Deferring PI in filtering surgery does not increase
By Cheryl Guttman
ORLANDO, FL - With small modifications in filtering surgery technique,
both trabeculectomy and phacotrabeculectomy can be performed safely
and effectively in many eyes without routine peripheral iridectomy
In a retrospective study, researchers at the John Moran Eye Centre,
University of Utah, Salt Lake City, US reviewed all cases of trabeculectomy
and phacotrabeculectomy performed by three glaucoma surgeons between
January 1998 and August 2000.
They extracted data on patients' eyes aged 40 years and older diagnosed
with primary open angle glaucoma, pseudoexfoliation glaucoma or
primary angle closure glaucoma and a minimum postoperative follow-up
of six months.
The investigators divided the eyes that underwent filtering surgery
alone or combined with phacoemulsification into two groups according
to whether or not a PI was performed. They then compared the data
for development of complications and intraocular pressure (IOP)
In the phacotrabeculectomy group, PI was performed only if there
was significant iris prolapse. There were 38 eyes in the series
with a PI and 120 eyes without.
Among eyes undergoing trabeculectomy alone, PI was performed routinely
in the presence of angle closure glaucoma, hyperopia, a short axial
length (less than 22.5 mm) or if there was significant iris prolapse.
The study included 36 eyes that had trabeculectomy with a PI and
76 eyes that had the filtering surgery without a PI.
A 24-month follow-up analysis showed that safety and efficacy in
both the trabeculectomy and phacotrabeculectomy groups was as good
or better in eyes not undergoing PI.
There were no complications potentially related to lack of a PI,
for example pupillary block or iris incarceration to the internal
Moreover, avoiding a PI reduced the risk of postoperative hyphaema
and in the phacotrabeculectomy group was associated with less postoperative
IOP control over time was generally comparable in eyes with as opposed
to without a PI, although there was a trend for the filtering surgery
success rate to be higher in eyes without a PI, Ike K. Ahmed MD
Dr Ahmed reiterated that a PI has been considered an essential part
of filtering surgery because it can relieve and even prevent pupillary
block as well as prevent iris incarceration into the internal ostium
of the trabeculectomy.
Furthermore, it was felt to be mandatory when filtering surgery
was combined with cataract removal using intracapsular or extracapsular
However, PI can potentially be associated with a number of complications
and the question has been raised that it might even reduce the success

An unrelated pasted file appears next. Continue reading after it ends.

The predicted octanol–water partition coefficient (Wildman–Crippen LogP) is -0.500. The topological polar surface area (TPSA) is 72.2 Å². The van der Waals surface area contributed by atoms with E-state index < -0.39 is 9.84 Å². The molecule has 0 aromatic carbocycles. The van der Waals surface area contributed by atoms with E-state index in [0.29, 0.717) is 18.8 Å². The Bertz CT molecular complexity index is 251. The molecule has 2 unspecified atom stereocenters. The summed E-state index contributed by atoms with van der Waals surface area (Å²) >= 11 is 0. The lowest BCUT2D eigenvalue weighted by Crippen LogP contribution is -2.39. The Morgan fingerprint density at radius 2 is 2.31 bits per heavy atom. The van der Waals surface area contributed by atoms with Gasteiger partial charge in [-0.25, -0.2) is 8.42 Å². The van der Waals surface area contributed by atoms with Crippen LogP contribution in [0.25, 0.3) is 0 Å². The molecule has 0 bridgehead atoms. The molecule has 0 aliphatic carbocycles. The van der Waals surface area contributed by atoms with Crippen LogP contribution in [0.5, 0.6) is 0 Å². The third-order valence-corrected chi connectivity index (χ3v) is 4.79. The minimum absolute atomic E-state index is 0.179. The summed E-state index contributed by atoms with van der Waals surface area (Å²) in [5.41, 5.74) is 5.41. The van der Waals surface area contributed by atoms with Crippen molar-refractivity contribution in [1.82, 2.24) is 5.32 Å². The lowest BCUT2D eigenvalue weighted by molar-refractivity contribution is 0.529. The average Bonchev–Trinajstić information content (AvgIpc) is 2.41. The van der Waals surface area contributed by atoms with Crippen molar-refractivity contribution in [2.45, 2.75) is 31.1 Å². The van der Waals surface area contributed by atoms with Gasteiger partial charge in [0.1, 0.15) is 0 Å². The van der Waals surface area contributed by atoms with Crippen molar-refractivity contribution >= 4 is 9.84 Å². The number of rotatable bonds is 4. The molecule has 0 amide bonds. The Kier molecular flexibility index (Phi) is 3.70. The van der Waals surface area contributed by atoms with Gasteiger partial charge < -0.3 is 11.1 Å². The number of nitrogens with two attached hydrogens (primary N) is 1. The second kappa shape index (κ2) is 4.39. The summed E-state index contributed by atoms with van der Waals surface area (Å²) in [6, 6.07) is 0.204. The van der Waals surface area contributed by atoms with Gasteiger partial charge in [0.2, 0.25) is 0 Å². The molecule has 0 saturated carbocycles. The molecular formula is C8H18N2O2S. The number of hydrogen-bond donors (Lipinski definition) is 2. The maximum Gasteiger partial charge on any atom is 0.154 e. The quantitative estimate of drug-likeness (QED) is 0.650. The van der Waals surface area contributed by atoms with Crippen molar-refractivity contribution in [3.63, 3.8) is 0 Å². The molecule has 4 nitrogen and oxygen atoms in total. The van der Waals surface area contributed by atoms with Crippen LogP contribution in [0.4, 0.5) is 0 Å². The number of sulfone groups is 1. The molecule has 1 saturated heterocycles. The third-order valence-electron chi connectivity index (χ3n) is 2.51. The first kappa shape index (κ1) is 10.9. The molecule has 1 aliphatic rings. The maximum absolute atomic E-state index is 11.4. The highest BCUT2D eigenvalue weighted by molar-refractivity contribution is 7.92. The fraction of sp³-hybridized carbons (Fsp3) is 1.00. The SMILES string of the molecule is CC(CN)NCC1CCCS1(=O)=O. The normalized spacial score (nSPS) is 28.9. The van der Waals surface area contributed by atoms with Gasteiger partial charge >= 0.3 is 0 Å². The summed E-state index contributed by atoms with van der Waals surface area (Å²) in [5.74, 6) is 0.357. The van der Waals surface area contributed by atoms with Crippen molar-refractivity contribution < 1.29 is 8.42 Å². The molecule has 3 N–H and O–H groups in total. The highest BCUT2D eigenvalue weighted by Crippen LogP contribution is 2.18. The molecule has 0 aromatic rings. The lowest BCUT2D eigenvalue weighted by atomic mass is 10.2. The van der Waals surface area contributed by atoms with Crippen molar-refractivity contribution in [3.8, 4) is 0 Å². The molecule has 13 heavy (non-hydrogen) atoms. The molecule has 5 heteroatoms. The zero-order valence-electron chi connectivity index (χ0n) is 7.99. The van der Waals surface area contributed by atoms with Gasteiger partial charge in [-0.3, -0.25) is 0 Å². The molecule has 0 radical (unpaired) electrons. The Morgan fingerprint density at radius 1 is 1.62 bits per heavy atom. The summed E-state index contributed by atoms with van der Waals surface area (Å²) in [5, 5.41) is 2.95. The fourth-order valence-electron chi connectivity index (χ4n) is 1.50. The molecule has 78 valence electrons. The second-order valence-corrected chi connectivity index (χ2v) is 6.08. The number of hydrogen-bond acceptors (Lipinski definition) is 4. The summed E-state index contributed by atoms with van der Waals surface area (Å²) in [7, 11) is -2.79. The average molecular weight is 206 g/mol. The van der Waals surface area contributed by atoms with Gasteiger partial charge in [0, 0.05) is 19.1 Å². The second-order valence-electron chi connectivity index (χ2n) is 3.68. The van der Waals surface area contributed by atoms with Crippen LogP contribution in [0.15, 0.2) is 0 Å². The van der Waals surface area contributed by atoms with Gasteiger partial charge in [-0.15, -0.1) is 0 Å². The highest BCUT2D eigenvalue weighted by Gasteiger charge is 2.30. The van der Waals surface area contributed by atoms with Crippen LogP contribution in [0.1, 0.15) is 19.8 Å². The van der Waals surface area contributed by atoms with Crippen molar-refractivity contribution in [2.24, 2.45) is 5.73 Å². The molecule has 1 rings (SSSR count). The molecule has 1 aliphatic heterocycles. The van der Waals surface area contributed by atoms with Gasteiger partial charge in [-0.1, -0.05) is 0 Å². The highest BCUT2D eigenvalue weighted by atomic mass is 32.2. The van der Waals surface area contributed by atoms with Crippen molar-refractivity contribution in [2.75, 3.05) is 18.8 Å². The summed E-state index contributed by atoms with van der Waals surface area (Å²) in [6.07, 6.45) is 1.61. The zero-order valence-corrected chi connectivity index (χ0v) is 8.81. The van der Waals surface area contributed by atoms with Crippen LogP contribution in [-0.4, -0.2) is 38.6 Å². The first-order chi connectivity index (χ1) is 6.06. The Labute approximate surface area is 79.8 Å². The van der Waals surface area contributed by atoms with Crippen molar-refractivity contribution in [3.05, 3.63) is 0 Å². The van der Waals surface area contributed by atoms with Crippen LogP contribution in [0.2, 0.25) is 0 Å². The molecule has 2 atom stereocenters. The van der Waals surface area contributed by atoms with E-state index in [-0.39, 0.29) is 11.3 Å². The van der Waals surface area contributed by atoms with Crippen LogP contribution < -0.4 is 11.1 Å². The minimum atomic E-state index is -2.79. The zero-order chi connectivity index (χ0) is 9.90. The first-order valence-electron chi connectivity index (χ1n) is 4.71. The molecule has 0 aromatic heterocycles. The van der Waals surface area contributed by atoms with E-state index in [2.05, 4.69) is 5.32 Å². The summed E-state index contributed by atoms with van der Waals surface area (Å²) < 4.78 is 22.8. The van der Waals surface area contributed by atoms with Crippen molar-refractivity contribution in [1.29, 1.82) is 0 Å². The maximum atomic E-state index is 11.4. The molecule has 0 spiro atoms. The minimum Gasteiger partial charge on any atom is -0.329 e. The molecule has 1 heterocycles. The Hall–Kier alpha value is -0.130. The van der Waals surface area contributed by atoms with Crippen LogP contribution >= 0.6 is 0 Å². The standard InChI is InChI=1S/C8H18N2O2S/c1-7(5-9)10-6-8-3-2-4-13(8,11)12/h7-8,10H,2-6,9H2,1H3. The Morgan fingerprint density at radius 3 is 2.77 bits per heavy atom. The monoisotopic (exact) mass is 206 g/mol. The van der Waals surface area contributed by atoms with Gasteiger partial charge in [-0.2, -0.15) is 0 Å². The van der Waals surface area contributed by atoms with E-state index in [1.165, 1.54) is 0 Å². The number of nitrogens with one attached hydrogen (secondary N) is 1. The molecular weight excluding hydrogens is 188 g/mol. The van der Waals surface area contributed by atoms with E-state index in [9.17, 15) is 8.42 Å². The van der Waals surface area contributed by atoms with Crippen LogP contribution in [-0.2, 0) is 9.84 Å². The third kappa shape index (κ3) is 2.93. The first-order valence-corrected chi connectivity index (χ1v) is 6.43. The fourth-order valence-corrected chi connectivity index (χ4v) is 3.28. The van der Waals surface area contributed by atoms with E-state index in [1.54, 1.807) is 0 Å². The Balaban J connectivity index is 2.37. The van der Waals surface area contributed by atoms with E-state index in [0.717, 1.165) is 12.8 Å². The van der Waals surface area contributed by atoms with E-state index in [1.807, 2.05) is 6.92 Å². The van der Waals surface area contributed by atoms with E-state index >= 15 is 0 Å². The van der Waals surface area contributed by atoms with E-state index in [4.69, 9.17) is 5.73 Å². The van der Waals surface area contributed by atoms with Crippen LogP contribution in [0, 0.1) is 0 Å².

rate of trabeculectomy and increase the risk of posterior capsule
opacification (PCO) after phacotrabeculectomy secondary to disruption
of the blood-aqueous barrier and induction of inflammation and flare.
"Our preliminary findings suggest that it may not be necessary
to perform a PI routinely in eyes undergoing filtering surgery alone
or combined with phacoemulsification and that it may in fact be
beneficial to defer the PI in selected low risk eyes," he reported.
he cautioned that this study did not address eyes with secondary
glaucoma. He said that a PI is likely to be needed when performing
trabeculectomy for phakic eyes with angle closure glaucoma and in
hyperopes with a shorter axial length.
In addition, Dr Ahmed emphasised that it behoved the surgeon to
perform an iridectomy if significant iris prolapse occurs intraoperatively,
if there is premature entry into the anterior chamber and in nanophthalmic
Rates of postoperative hyphaema and increased inflammation in the
PI group were significantly higher than among eyes undergoing trabeculectomy
without a PI.
Shallow anterior chamber was encountered more often in the non-PI
group compared to eyes having surgery with a PI, although the difference
was not statistically significant.
Dr Ahmed emphasised that when a PI is deferred, the approach to
surgery must be modified using strategies that will increase the
distance of the ostium from the iris and reduce the chance of early
postoperative shallowing of the anterior chamber.
Those principles are illustrated by the technique used by the Moran
Eye Centre surgeons.
The procedures were performed under topical or retrobulbar anaesthesia
and began with the creation of a fornix-based conjunctival flap.
Then a 4.0 mm x 3.0 mm rectangular or trapezoidal scleral flap was
fashioned with the dissection taken relatively far anteriorly into
clear cornea, past the vascular arcades.
If indicated, an antimetabolite soaked sponge was then applied under
the scleral and conjunctival flaps. After irrigation with a balanced
salt solution, the anterior chamber was entered.
"Creation of a fistula anteriorly in clear cornea increases
the distance between the ostium and the iris and creates a valve-like
effect, reducing the likelihood of anterior chamber shallowing,"
Dr Ahmed explained.
Next, a Crozafon punch was used to create a 1.0 mm x 2.0 mm sclerostomy.
Two 10-0 nylon sutures were placed as slipknots and their tension
was adjusted to allow a slow ooze from the scleral flap.
Careful intraoperative titration of aqueous flow through the scleral
flap helps avoid early postoperative shallowing of the anterior
chamber, and that goal can also be facilitated with the use of early
suture lysis or releasable sutures, he noted.
Additional sutures were used if needed and the conjunctiva was closed
with a running horizontal mattress suture using 10-0 Vicryl. Some
patients were prescribed cycloplegics to use postoperatively for
In eyes undergoing combined surgery, a two-site approach was used
with implantation of a polyacrylic foldable posterior chamber IOL.
Viscoelastic was removed from the anterior chamber after the scleral
sutures were placed.